Photophores are luminescent organs consisting of clusters of photogenic glandular cells. Photophores are located on different parts of the fish's body (on the sides of the body, on the dorsal fins, at the end of the tail, etc.).
Made up of three layers of cells. The cytoplasm of the cells in the bottom layer contains microscopic crystals of uric acid that reflect light. This layer acts as a reflector. The middle layer is made up of light-producing cells called photoreceptors. The upper layer consists of a transparent cuticle that allows light rays to pass through. In fish, this layer is represented by transparent areas of skin. Photophores often contain bioluminescent bacteria that use carbohydrates and oxygen from the fish's blood to produce light. The result of this reaction is bioluminescence. Photophores can glow continuously because of the photobacteria they contain. In most cases, however, the luminescence of photophores is pulsed and controlled by the nervous system. Luminescence can be of the intracellular or secretory type. In the case of secretory luminescence, the luminescent substance (a mixture of products secreted by two different glands) is secreted from the body in the form of mucus, which covers the animal's body or spreads around it in the water in the form of a luminescent cloud.
Photophores in fish can be found on the head, back, sides of the body, around the eyes and mouth, on various body appendages, antennae, etc. In many pelagic fishes, the first ray of the dorsal fin of females is transformed into a "stick" (illicium) with a luminescent "lure" (esca) at the end. The illicium of different species varies in shape and size. The glowing organ is a gland filled with mucus that encloses bioluminescent bacteria. By dilating the walls of the arteries that supply blood to the gland, the fish can either cause the bacteria to glow, which requires an influx of oxygen, or stop it by constricting the vessels. The glow usually takes the form of a series of successive flashes, which vary from species to species. In the benthic Galatheathauma (Galatheathauma axeli), from a depth of about 3600 m, the glowing "bait" is in the mouth.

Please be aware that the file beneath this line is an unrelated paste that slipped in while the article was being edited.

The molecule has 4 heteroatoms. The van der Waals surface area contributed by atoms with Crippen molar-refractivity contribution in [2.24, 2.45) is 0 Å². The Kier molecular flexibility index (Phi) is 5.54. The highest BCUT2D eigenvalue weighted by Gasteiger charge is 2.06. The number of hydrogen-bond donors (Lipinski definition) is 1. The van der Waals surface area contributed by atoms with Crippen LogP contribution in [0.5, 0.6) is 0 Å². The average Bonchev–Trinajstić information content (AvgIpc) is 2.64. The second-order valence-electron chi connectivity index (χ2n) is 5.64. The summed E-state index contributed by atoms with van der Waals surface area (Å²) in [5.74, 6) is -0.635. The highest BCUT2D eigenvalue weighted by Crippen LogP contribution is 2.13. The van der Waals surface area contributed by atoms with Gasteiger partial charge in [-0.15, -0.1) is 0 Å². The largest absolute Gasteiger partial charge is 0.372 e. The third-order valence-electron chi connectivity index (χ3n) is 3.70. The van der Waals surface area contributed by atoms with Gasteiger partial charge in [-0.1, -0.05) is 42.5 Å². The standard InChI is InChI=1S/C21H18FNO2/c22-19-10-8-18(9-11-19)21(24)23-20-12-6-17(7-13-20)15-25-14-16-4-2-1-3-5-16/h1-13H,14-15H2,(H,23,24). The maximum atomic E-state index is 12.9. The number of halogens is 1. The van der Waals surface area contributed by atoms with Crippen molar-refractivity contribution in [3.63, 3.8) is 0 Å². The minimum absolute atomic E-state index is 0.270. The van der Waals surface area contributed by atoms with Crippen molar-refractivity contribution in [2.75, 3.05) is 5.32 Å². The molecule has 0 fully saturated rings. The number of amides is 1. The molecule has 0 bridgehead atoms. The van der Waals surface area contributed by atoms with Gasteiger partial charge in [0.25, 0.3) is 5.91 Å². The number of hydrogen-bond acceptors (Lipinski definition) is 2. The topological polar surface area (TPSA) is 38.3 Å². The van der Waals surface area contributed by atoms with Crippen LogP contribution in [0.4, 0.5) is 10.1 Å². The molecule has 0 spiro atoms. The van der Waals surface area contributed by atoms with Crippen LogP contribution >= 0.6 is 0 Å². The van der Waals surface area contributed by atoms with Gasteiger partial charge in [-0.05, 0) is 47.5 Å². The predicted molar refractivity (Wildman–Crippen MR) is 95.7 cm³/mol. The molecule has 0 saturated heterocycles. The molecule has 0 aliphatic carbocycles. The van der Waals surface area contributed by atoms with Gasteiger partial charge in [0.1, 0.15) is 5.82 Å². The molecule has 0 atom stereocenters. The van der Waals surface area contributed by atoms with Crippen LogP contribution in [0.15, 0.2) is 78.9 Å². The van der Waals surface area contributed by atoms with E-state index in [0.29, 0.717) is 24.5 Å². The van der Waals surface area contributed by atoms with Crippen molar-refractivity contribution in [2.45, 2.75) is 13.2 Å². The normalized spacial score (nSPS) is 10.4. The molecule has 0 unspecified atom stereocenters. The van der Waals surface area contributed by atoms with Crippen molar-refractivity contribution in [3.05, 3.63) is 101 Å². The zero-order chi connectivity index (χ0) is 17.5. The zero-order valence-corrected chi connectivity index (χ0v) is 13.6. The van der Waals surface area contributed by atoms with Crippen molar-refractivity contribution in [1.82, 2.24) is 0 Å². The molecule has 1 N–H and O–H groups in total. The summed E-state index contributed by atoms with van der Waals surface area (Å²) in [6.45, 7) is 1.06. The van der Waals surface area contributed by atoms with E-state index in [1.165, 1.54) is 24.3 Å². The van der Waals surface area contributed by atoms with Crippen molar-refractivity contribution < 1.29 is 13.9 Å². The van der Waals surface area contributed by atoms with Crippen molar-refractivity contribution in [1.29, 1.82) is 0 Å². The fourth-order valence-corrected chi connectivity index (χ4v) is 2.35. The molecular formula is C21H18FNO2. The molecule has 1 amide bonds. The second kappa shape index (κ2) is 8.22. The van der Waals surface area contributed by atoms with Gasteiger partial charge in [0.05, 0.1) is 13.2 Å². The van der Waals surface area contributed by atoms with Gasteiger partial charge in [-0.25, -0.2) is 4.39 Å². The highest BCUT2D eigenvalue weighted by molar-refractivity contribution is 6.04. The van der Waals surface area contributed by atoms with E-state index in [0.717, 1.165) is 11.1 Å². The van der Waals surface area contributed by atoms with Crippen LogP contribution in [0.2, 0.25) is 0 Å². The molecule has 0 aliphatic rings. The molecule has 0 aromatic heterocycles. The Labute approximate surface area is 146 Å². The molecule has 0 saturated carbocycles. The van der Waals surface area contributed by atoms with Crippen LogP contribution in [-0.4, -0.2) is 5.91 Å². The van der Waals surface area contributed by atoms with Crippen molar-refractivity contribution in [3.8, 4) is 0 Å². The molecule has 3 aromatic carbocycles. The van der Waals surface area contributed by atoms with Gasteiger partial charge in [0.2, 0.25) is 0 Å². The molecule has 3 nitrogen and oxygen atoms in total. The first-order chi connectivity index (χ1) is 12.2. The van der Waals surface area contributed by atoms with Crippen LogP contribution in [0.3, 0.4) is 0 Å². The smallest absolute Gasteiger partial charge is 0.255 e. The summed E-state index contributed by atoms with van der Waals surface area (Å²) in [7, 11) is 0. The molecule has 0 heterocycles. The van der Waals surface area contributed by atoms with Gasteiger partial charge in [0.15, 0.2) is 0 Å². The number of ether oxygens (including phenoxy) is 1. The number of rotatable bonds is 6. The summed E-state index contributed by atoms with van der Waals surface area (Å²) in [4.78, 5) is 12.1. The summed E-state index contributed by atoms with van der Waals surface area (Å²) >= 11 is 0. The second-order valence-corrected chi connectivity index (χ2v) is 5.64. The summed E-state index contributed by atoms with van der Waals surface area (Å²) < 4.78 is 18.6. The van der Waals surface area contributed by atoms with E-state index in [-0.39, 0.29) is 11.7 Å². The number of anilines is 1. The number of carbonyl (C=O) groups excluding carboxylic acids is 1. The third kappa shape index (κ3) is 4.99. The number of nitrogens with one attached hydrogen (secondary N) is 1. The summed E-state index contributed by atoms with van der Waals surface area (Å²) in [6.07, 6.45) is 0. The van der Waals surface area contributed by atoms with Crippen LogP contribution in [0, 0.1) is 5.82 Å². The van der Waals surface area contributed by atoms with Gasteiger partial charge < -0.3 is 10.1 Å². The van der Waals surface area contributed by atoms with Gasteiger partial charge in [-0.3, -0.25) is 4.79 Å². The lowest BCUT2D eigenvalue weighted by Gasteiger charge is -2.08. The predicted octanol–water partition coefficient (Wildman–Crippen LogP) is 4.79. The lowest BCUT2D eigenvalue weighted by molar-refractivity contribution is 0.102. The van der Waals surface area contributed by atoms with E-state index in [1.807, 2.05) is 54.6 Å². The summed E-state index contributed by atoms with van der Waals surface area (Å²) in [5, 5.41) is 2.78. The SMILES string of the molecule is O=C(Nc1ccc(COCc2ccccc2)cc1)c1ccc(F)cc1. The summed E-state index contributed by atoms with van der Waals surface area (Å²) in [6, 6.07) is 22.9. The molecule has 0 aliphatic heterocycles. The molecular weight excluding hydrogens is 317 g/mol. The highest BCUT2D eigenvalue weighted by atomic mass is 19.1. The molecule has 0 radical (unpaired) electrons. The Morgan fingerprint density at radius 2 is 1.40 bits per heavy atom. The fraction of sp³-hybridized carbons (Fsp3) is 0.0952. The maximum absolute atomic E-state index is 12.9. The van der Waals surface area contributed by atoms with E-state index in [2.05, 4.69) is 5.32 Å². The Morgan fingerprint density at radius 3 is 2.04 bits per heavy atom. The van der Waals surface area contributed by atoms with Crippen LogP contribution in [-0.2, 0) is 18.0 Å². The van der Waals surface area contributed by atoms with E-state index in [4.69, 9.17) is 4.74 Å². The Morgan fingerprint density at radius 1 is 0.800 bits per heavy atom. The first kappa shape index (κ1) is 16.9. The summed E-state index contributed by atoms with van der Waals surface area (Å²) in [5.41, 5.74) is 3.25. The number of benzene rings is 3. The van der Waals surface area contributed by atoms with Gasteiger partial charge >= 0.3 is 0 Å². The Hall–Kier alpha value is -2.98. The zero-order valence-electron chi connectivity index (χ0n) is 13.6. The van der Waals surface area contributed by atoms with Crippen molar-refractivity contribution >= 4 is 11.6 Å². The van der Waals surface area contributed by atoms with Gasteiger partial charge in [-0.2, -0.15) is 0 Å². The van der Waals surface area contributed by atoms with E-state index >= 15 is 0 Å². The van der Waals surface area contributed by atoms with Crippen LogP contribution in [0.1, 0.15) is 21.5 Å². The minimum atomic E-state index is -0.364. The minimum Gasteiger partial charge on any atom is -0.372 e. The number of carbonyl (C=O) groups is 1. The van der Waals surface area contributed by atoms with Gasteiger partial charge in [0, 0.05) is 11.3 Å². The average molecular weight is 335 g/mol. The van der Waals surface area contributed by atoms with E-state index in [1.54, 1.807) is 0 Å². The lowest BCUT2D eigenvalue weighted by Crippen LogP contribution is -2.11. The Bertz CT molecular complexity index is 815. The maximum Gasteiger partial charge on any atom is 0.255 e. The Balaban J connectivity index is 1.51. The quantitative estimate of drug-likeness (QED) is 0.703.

Some marine molluscs have photophores and are capable of bioluminescence. These include some unusual snails, such as members of the genus Planaxis and the spectacular cephalopods of the genus Phylliroe. One of the best-known and best-studied luminescent molluscs is the bivalve Pholas. However, the largest number of bioluminescent molluscs belong to the class of cephalopods. There are at least 70 species of squid alone. Several genera of the families Sepiolidae and Loliginidae luminesce due to symbiotic bacteria. The remaining squids are capable of luminescence themselves, using luciferin as the light-emitting substance and the enzyme luciferase, which catalyses the oxidation of luciferin. Cuttlefish have a wide variety of structures involved in bioluminescence. Most have 2 ventral photophores, organs that emit luminescence. The deep-sea squid Vampyroteuthis has such peculiar luminescent organs that it has been recognised as a separate order. In addition to two large mantle photophores and small luminescent organs scattered throughout the body, it is able to emit luminescence with special organs at the ends of its tentacles.